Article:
Fairy tales often exist for hundreds of years before they’re put into print.
The most authoritative version of “Jack and the Beanstalk,” for example, is probably that of Joseph Jacobs, who rewrote the story in his “English Fairy Tales” of 1890.
It’s Jacobs’s version – plus the ingenuity of the theater’s own – that inspired the production opening soon at Puppet Co. Playhouse. But productions of “Jack” have been a staple of the company for some time and a “favorite of audiences,” said Allan Stevens, co-founder and CEO.
“Many of the titles in our repertory come from European fairy tales, but do not be deceived,” Stevens pointed out. “These stories were known in oral tradition for centuries before they appeared in print, and there are versions of some of them that span the globe. They are stories that speak to the humanity of the characters. They sometimes offer admonitions, but always offer hope, and that is the way we have used them.”
Although Lee Gerstenhaber started her professional career as an actor/dancer, you might say puppetry seems fated. For one thing, she attended the University of Maryland College Park, where Muppets creator Jim Henson studied (but dropped out) and took a residency with Basil Twist, a contemporary designer and puppeteer. She became part of Pointless Theatre, a puppet-and-spectacle-based theater collective in Washington, D.C.
But performing for the first time with Puppet Co. last spring in “The Three Little Pigs” and “Red Riding Hood” opened new doors.
“Most of Pointless’s themes are adult-driven,” she said. “Puppet Co. introduced me to a new style of physical puppetry and audience base – kids.”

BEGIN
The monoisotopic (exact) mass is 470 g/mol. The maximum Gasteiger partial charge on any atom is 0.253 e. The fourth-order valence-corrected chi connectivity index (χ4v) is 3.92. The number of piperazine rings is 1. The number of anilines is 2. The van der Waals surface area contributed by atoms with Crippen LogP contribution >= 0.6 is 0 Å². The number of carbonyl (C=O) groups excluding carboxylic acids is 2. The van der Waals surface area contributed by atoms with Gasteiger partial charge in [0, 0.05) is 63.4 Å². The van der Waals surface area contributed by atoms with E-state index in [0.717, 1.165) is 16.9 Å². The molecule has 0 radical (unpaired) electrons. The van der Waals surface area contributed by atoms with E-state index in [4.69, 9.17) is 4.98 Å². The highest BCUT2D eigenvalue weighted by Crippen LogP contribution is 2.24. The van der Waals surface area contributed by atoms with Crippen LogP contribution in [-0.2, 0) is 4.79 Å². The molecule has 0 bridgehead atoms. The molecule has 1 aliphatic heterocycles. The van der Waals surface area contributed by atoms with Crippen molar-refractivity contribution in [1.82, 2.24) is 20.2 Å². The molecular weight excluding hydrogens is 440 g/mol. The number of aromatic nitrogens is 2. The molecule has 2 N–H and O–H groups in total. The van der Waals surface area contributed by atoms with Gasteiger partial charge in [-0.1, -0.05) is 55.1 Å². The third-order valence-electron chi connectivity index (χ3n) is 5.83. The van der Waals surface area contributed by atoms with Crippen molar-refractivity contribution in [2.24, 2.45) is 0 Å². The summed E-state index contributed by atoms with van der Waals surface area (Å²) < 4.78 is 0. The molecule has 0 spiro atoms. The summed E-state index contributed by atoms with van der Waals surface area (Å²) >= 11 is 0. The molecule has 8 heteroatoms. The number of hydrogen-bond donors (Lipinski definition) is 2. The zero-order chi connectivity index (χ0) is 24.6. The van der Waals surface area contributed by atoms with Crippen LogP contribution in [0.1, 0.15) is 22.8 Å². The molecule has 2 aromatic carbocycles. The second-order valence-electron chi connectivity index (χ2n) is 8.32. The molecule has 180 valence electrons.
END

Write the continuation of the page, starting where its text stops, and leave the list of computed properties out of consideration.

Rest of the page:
Not that it’s challenge-free. The production uses rod puppets which can be hassle when the puppeteer is also voicing the characters.
“The greatest ones so far would probably be split between the line memorization and the props Jack utilizes. There’s a tremendous amount of strain on my wrists, pinky and thumbs; however, through the rehearsal process, all these get straightened. And Jack, he does talk a lot,” Gerstenhaber laughed.
Generally, said Stevens, their productions follow the traditional storylines. but they’ve diverged a little here, with one noticeable difference.
“When Jack arrives at the Castle in the Clouds, he finds not the ogress of the fairy but a lovely young woman being held captive by the Giant,” said Stevens. “She is challenged. She cannot speak; she communicates through mime and playing of her harp. And she is heroic. She helps Jack in her own rescue and assists in the defeat of the Giant.”
Gerstenhaber said she loves that the theater has “spun the classic beanstalk tale a bit.”
Many of the children who visit the Playhouse face emotional, physical and learning challenges, Stevens explained. “Developing a puppet character who faces these kinds of challenges is truly a challenge in itself. Ill-conceived, such a character could easily be seen in an unfavorable light. We found a solution in ‘Jack and the Beanstalk.’”
By the way, the Giant, a rather huge puppet, is disposed of offstage.
It’s said puppetry is the one form of theater in which casting is really blind. Gerstenhaber, a 30-year-old woman, is playing Jack, a young boy.
Ironically, she said, “I don’t have to alter my voice much to simulate the sound of a 10-year-old boy. I naturally have a very textured low tone.”
She did listen to Jonathan Taylor Thomas’s Simba in the movie “The Lion King” to help capture “haughty boyishness.”
Christopher Piper plays the Giant and everyone else in the production but Jack.
“Jack and the Beanstalk” plays at Puppet Co. March 28-May 5, 7300 McArthur Blvd., Glen Echo. www.puppetco.org. An ASL interpretation performance is on April 7 at 1 p.m. Recommended ages for the 45-minute show are 5-9.